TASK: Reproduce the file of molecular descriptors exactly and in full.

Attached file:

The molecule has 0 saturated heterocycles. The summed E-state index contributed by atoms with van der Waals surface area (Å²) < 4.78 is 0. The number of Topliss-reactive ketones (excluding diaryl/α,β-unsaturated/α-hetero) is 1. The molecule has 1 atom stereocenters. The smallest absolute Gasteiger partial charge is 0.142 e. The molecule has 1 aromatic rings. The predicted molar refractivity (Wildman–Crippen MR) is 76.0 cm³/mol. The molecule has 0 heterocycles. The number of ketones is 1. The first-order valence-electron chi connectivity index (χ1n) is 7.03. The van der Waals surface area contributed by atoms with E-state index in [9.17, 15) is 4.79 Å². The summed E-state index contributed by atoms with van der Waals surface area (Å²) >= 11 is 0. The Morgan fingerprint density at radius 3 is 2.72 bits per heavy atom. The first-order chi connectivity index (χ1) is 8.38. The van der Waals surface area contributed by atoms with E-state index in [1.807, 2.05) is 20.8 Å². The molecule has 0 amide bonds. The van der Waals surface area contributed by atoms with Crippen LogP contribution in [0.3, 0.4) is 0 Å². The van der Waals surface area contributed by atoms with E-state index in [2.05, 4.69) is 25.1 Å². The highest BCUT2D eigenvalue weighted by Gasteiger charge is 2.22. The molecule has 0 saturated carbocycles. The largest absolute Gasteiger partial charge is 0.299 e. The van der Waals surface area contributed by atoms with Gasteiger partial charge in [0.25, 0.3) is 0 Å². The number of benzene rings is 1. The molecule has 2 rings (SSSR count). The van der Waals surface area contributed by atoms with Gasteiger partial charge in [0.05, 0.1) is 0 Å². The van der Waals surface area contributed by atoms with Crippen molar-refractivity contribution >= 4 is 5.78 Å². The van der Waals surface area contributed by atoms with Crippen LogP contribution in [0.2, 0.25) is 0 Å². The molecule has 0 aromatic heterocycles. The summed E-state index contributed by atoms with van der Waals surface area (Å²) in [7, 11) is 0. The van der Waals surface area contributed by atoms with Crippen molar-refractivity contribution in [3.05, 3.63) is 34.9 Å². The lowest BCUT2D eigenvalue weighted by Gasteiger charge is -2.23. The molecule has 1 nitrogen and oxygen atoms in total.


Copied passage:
The molecule has 0 saturated heterocycles. The summed E-state index contributed by atoms with van der Waals surface area (Å²) < 4.78 is 0. The number of Topliss-reactive ketones (excluding diaryl/α,β-unsaturated/α-hetero) is 1. The molecule has 1 atom stereocenters. The smallest absolute Gasteiger partial charge is 0.142 e. The molecule has 1 aromatic rings. The predicted molar refractivity (Wildman–Crippen MR) is 76.0 cm³/mol. The molecule has 0 heterocycles. The number of ketones is 1. The first-order valence-electron chi connectivity index (χ1n) is 7.03. The van der Waals surface area contributed by atoms with E-state index in [9.17, 15) is 4.79 Å². The summed E-state index contributed by atoms with van der Waals surface area (Å²) >= 11 is 0. The Morgan fingerprint density at radius 3 is 2.72 bits per heavy atom. The first-order chi connectivity index (χ1) is 8.38. The van der Waals surface area contributed by atoms with E-state index in [1.807, 2.05) is 20.8 Å². The molecule has 0 amide bonds. The van der Waals surface area contributed by atoms with Crippen LogP contribution in [0.3, 0.4) is 0 Å². The van der Waals surface area contributed by atoms with E-state index in [2.05, 4.69) is 25.1 Å². The highest BCUT2D eigenvalue weighted by Gasteiger charge is 2.22. The molecule has 0 saturated carbocycles. The largest absolute Gasteiger partial charge is 0.299 e. The van der Waals surface area contributed by atoms with Gasteiger partial charge in [0.25, 0.3) is 0 Å². The number of benzene rings is 1. The molecule has 2 rings (SSSR count). The van der Waals surface area contributed by atoms with Gasteiger partial charge in [0.05, 0.1) is 0 Å². The van der Waals surface area contributed by atoms with Crippen molar-refractivity contribution >= 4 is 5.78 Å². The van der Waals surface area contributed by atoms with Crippen LogP contribution in [0.2, 0.25) is 0 Å². The molecule has 0 aromatic heterocycles. The summed E-state index contributed by atoms with van der Waals surface area (Å²) in [7, 11) is 0. The van der Waals surface area contributed by atoms with Crippen molar-refractivity contribution in [3.05, 3.63) is 34.9 Å². The lowest BCUT2D eigenvalue weighted by Gasteiger charge is -2.23. The molecule has 1 nitrogen and oxygen atoms in total.